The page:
What happens in our brains when we're afraid?

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  • Fear is necessary for survival and helps us escape dangerous situations
  • However, some people experience irrational fears, lowering their quality of life
  • Understanding how fear is processed in the brain can lead to better treatment for people with disorders characterised by fear

Fear is a necessary response for survival in all living creatures, as it plays a crucial role in letting us know when we are in danger. In less dire situations, we may be startled by a loud noise or an unexpected object heading towards us, but this kind of fear is short-lived, and subsides quickly.

More than just a scare

A paper published in the journal Dialogues in Clinical Neuroscience defines anxiety as “a psychological, physiological, and behavioural state induced in animals and humans by a threat to well-being or survival, either actual or potential”. Anxiety is characterised by fear and can be experienced by anyone.

However, there are more severe cases of fear than the odd wince due to a bang or the slight worry experienced before meeting someone new. In people who suffer from anxiety disorders, fear becomes debilitating and lowers one's quality of life.

Social anxiety disorder (SAD) is one of the more serious instances of fear. In people with SAD, immense fear of non-life-threatening situations is constant.

A new study may help experts better understand how fear is processed in the brain, which may allow them to assist people with anxiety disorders.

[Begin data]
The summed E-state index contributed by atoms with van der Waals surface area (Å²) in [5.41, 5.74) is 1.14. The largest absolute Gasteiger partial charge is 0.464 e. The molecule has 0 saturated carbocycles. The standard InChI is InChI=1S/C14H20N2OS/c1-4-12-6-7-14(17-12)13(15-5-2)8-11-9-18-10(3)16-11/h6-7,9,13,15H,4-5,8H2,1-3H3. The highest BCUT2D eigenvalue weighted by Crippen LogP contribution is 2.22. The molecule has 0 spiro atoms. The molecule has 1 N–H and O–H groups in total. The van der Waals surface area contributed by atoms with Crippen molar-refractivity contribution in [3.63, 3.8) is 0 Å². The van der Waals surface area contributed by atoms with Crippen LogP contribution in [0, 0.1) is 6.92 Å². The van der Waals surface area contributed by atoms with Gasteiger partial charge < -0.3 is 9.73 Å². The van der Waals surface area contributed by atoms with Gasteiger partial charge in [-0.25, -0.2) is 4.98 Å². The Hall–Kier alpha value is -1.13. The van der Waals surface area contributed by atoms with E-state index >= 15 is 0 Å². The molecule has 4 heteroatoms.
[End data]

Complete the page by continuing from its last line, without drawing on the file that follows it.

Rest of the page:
Fear and the central amygdala

A team of researchers, led by Professor Bi Li of Cold Spring Harbor Laboratory, aimed to examine brain circuits that underlie fear. The study was centred around understanding the amygdala.

Researchers explained: “The central amygdala (CeA) is critically involved in a range of adaptive behaviours, including defensive behaviours.” Fear processing is one of the functions of the amygdala, but Professor Li and his team discovered that this part of the brain is also responsible for reward-based learning.

 Another surprising discovery made by the team is that the amygdala communicates with the Globus pallidus (the part of the brain responsible for movement).

The Globus pallidus was not previously seen by researchers as being associated with fear processing or memory. However, when researchers interrupted signals between these two parts of the brain in mice, the animals could not learn that a particular sound signalled unpleasant sensations. 

Controlling fear and anxiety sufferers

The findings of this study indicate that fear-processing circuits are vital when it comes to the learning of fear by the brain. In the process of learning fear, it is important for the brain to identify which situations to learn from, and to differentiate between what is threatening and what isn't. 

Professor Li and his team demonstrated that that fear learning may be adjusted, potentially giving people with anxiety disorders better control over overactive or inappropriate fear responses.

Image credit: iStock

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